“I’ve seen pretty cruel things done to horses at shows,” he said. “I’ve told people that they have to take the rigging of a horse or they’ll be off the grounds.” Firmness is important, but patience and kindness are even more essential.
Tucker was an electrician, and when he worked for the International Brotherhood of Electrical Workers he made sure to take the time off needed to travel to horse shows. Even though he retired from the IBEW in 2014, he intends to keep working horse shows for at least another five years. The work can be gruelling—some competitions Tucker has judged have him work four days in a row, from eight in the morning until after midnight—and for a time rheumatoid arthritis made any movement painful. But he has been taking a trial medication for three years that he said has brought his life back.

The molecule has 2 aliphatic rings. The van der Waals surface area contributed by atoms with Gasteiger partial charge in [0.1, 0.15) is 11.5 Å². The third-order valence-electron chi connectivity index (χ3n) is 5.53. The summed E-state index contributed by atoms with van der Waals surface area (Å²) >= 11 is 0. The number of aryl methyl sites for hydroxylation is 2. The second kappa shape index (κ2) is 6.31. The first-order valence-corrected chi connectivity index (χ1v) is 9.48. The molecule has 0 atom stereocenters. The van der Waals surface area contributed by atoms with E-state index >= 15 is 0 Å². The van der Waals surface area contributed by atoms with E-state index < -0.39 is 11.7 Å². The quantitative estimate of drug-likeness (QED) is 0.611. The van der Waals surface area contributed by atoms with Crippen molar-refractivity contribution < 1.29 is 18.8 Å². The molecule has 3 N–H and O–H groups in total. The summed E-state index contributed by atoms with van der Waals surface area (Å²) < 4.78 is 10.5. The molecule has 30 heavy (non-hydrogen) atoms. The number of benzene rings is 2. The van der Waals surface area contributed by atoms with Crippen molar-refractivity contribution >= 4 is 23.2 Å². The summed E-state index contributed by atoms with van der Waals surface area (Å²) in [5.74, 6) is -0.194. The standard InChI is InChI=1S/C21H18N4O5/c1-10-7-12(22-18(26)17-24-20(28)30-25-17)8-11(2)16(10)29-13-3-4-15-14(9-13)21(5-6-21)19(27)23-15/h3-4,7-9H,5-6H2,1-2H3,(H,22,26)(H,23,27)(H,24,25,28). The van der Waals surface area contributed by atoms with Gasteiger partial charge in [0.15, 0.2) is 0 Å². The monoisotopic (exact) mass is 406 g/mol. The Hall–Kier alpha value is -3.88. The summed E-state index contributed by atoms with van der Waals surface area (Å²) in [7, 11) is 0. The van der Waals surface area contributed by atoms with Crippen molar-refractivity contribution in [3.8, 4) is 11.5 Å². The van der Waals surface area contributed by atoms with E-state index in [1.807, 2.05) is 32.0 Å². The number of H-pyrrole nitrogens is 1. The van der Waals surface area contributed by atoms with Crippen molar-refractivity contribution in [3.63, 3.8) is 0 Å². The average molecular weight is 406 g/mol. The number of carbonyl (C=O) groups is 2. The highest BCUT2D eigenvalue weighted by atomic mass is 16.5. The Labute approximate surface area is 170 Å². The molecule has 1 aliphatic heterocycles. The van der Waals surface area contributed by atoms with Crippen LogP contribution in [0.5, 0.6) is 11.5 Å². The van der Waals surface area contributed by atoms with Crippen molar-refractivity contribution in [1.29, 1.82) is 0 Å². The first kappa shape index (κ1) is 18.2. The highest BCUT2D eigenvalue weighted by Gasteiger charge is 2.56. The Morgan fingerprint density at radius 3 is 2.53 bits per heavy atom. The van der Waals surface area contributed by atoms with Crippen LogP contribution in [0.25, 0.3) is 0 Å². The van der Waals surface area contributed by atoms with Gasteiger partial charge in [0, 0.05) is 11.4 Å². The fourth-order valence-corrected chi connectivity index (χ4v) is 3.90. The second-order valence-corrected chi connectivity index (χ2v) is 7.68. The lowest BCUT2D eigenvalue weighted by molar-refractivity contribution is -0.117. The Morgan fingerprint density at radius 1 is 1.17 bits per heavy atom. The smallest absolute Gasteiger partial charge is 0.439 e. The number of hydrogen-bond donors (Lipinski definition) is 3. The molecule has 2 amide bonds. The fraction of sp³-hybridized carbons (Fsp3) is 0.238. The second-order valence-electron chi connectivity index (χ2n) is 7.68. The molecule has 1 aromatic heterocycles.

Last week, Tucker’s horses were pleased with the cooler temperatures, and so was he. During the day, when his wife is working and the house is quiet, and there are no competitions to be judged, Tucker putters around the farm and looks for projects. His latest is restoring old one-horse ploughs, which he finds in various stages of decrepitude and sands and paints until the machines look as if they’d never been used.
Tucker opened up the back of a trailer parked in his driveway and stepped up to stand beside a plough he had just bought.
“This is a #17 McCormick,” he said, running his hand along the worn wooden handles. “They were made in Brantford.” Looking pleased, he locked up the trailer again.
A cat that had previously been in the barn trotted up to press itself against Tucker’s ankles. He bent down to stroke its ears. Tucker’s dog, a pug, was sleeping inside the house.
“He thinks he’s my dog,” he said of the cat, as it purred, and then, satiated, sauntered away. “The horse we just lost, Zip, was exactly the same way, following me around the yard.”
Tucker didn’t sigh, but he did stop for moment to exhale silently. He looked at the barn. “Zip was my bud.”